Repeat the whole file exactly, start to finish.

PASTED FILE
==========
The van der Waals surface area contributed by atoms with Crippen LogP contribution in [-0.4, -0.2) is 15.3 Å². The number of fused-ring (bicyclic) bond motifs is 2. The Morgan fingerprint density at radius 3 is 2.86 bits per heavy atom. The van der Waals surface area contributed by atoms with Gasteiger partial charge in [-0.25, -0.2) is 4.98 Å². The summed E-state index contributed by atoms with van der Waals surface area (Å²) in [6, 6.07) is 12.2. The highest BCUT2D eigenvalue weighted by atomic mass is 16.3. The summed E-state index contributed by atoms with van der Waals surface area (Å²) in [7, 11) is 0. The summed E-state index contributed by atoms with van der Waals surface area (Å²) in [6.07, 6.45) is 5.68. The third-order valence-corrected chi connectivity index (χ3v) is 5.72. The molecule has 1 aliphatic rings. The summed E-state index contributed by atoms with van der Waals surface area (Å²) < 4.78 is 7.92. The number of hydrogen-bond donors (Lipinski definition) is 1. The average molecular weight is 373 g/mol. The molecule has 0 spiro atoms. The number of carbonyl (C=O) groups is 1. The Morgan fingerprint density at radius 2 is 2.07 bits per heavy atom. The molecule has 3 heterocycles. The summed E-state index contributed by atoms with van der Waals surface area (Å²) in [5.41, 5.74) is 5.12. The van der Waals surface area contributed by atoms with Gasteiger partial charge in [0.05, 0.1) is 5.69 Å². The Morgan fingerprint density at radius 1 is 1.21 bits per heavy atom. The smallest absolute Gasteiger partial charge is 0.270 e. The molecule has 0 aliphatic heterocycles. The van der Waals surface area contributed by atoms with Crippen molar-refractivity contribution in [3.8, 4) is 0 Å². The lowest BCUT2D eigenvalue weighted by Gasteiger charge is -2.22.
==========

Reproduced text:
The van der Waals surface area contributed by atoms with Crippen LogP contribution in [-0.4, -0.2) is 15.3 Å². The number of fused-ring (bicyclic) bond motifs is 2. The Morgan fingerprint density at radius 3 is 2.86 bits per heavy atom. The van der Waals surface area contributed by atoms with Gasteiger partial charge in [-0.25, -0.2) is 4.98 Å². The summed E-state index contributed by atoms with van der Waals surface area (Å²) in [6, 6.07) is 12.2. The highest BCUT2D eigenvalue weighted by atomic mass is 16.3. The summed E-state index contributed by atoms with van der Waals surface area (Å²) in [7, 11) is 0. The summed E-state index contributed by atoms with van der Waals surface area (Å²) in [6.07, 6.45) is 5.68. The third-order valence-corrected chi connectivity index (χ3v) is 5.72. The molecule has 1 aliphatic rings. The summed E-state index contributed by atoms with van der Waals surface area (Å²) < 4.78 is 7.92. The number of hydrogen-bond donors (Lipinski definition) is 1. The average molecular weight is 373 g/mol. The molecule has 0 spiro atoms. The number of carbonyl (C=O) groups is 1. The Morgan fingerprint density at radius 2 is 2.07 bits per heavy atom. The molecule has 3 heterocycles. The summed E-state index contributed by atoms with van der Waals surface area (Å²) in [5.41, 5.74) is 5.12. The van der Waals surface area contributed by atoms with Gasteiger partial charge in [0.05, 0.1) is 5.69 Å². The Morgan fingerprint density at radius 1 is 1.21 bits per heavy atom. The smallest absolute Gasteiger partial charge is 0.270 e. The molecule has 0 aliphatic heterocycles. The van der Waals surface area contributed by atoms with Crippen molar-refractivity contribution in [3.8, 4) is 0 Å². The lowest BCUT2D eigenvalue weighted by Gasteiger charge is -2.22.